In the old days, it was not unusual for similar trademarks for similar goods to co-exist, provided they were far enough away from each other. But increasing mobility, the development of national markets and distribution systems, the internet and, most of all, federal trademark registration have changed that. Nowadays, it’s actually pretty uncommon for a product’s market to be geographically limited. You can sell nearly any moveable product nationwide, and even services are increasingly available to remote customers.

The way it used to work is like this: Say Xena started selling NOS HABEBIT hummus in Florida in 2000, and Yanni independently started selling NOS HABEBIT hummus in Oregon in…

Plaintiff's BROOKLYN BLACK OPS on the left (only $29.00 a bottle!), Defendant's BLOCK OPS BREWERY on the right.

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Cox Rocked, Part 2: What the Jury Said (and Why)

Broadband Isn’t a “Draw” for Infringement, but What About Substantial Non-infringing Uses?

Back in late 2014, two of Rightscorp’s clients, BMG Music and Round Hill Music, sued the cable operator and internet-service provider, Cox Communications, for copyright infringement on grounds that Cox was liable for its users’ sharing of the plaintiffs’ copyrighted musical compositions using the BitTorrent protocol.

What’s Right for Rightscorp

Although it wasn’t a party, the case was crucial to Rightscorp. Rightscorp is in the business of investigating the sharing of copyrighted work over BitTorrent protocol and obtaining modest settlement from the BitTorrent users. For example, if Rightscorp thought you had shared “Bad Blood” using BitTorrent, it would send you a settlement demand of, say, $500—or some figure that’s low enough for you to afford but not high enough to be worth fighting over. It’s a low-return–high-volume business. And for it to work, Rightscorp needed to get as many settlement demands to users as possible.

But to do that, Rightscorp needed the cooperation of ISPs. That’s because Rightscorp doesn’t actually know who the user is. It just knows the user’s IP address at the time of the alleged file-sharing. Only the user’s ISP knows which of its users was using a…

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The Force Toys Around: Can You Post a Picture of Your Favorite Star Wars Action Figure?

DMCA = Darth’s Malicious Copyright Attack

Warning: careful about clicking some of the links. There may be spoilers. Well, a spoiler.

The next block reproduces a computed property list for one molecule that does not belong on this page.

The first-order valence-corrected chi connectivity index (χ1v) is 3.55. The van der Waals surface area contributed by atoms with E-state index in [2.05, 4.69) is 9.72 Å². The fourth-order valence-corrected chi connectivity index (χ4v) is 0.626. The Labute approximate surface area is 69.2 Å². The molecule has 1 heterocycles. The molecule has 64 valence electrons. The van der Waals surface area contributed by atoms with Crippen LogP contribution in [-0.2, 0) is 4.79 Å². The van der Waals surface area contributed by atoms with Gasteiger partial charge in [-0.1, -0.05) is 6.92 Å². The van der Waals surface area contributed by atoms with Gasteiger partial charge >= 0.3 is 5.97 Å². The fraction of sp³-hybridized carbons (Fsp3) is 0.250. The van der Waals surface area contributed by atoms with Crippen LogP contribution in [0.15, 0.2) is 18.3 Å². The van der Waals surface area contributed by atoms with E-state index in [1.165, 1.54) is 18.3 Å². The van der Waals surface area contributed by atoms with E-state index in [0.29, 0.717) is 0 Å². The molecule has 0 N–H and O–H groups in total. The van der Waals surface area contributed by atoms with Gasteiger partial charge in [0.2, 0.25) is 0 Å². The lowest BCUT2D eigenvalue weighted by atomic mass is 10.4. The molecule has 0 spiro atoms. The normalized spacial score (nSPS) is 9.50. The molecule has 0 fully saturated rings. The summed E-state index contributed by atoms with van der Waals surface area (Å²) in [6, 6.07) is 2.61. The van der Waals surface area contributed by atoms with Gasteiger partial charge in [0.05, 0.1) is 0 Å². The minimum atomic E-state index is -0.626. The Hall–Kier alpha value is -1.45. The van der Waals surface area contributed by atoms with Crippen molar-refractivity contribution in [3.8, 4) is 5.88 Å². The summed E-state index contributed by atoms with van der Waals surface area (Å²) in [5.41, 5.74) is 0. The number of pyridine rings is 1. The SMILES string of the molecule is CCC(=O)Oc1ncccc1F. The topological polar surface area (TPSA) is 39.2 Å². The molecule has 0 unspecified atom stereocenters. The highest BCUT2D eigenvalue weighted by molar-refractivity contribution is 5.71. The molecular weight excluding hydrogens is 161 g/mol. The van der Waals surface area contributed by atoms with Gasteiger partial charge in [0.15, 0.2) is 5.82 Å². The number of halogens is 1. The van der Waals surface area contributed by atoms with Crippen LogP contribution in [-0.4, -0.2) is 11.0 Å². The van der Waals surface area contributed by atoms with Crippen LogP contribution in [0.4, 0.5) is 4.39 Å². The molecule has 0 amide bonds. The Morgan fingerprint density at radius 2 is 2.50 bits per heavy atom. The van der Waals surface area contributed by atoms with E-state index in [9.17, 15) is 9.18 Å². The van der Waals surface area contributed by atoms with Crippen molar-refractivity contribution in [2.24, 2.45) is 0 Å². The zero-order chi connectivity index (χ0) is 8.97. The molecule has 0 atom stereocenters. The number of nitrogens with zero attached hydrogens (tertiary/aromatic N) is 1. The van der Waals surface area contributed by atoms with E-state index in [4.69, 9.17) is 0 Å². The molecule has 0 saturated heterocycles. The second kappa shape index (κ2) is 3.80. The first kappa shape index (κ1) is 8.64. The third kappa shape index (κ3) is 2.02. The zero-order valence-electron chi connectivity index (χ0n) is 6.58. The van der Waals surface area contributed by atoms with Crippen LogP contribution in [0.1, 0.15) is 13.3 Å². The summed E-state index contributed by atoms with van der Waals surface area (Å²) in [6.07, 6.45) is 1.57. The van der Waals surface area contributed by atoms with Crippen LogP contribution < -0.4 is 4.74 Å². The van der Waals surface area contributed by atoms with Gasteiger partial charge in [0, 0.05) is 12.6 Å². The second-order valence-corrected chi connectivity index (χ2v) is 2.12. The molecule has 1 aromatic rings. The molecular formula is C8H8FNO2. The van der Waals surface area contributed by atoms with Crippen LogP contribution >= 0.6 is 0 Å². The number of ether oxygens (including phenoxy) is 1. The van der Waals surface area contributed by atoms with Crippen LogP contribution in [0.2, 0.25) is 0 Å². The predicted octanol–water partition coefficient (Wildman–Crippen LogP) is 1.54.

I have it on good authority that Star Wars fans were surprised to discover an action figure of a major character from the upcoming Star Wars: The Force Awakens movie for sale at their local Walmart. What’s more, said action figure might constitute something of a spoiler because the packaging depicts the character as holding … something that might give away a hitherto unknown secret about the character. Excited, these people took pictures of the toy (with packaging) and uploaded to websites, such as Star Wars Action News and plain-old Facebook and Twitter. Disney and/or LucasFilm then got those images removed by sending DMCA take-down notices to their hosts. TorrentFreak has details. Fortune and Ars Technica have also covered.

If you’re OK learning a possible spoiler, here’s the photograph at issue.

Ah, the delicate balance between fandom and intellectual-property enforcement! This seems a little heavy-handed, no? Maybe an instance of automation gone overboard? Or, perhaps the toy was mistakenly released early and someone wants to stop a certain spoiler from getting out? Relating to the last theory: the DMCA notifications have described…

figures1

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Cox Rocked but DMCA Safe Harbors Remain Unshaken

All We Really Learned Is that Even Big Corporations Don’t Always Run Things by Counsel.

We have learned quite a lot about the contours of the DMCA safe harbors over the last few years, thanks to record labels swinging for the fences, Viacom and Google’s tenacity in fighting over early-days YouTube, and a rare sighting of a certain kind of “red flag.” But these cases haven’t addressed the fuzziest area of the DMCA safe-harbors: the requirement for a “repeat infringer” policy. As I’ve argued before, this requirement is service providers’ greatest point of vulnerability. Because of the law’s fuzziness, service providers can’t be certain they’re in compliance. What’s more, if they’re, they lose all protection from DMCA safe harbors. But, for some reason, the rights holders have been reluctant to attack it.

To get clarity about a law, you need a case that is forced to address the difficult questions. Remember that courts only rule on the issues presented to them, and their findings and reasoning are only precedential to the extent they are necessary for the court’s decision. Courts don’t give advisory opinions, just because it would help clear things up. Thus, if there’s an easy way and a difficult…

Cox runs its graduated response to copyright infringement out of this trailer, far away from any legal counsel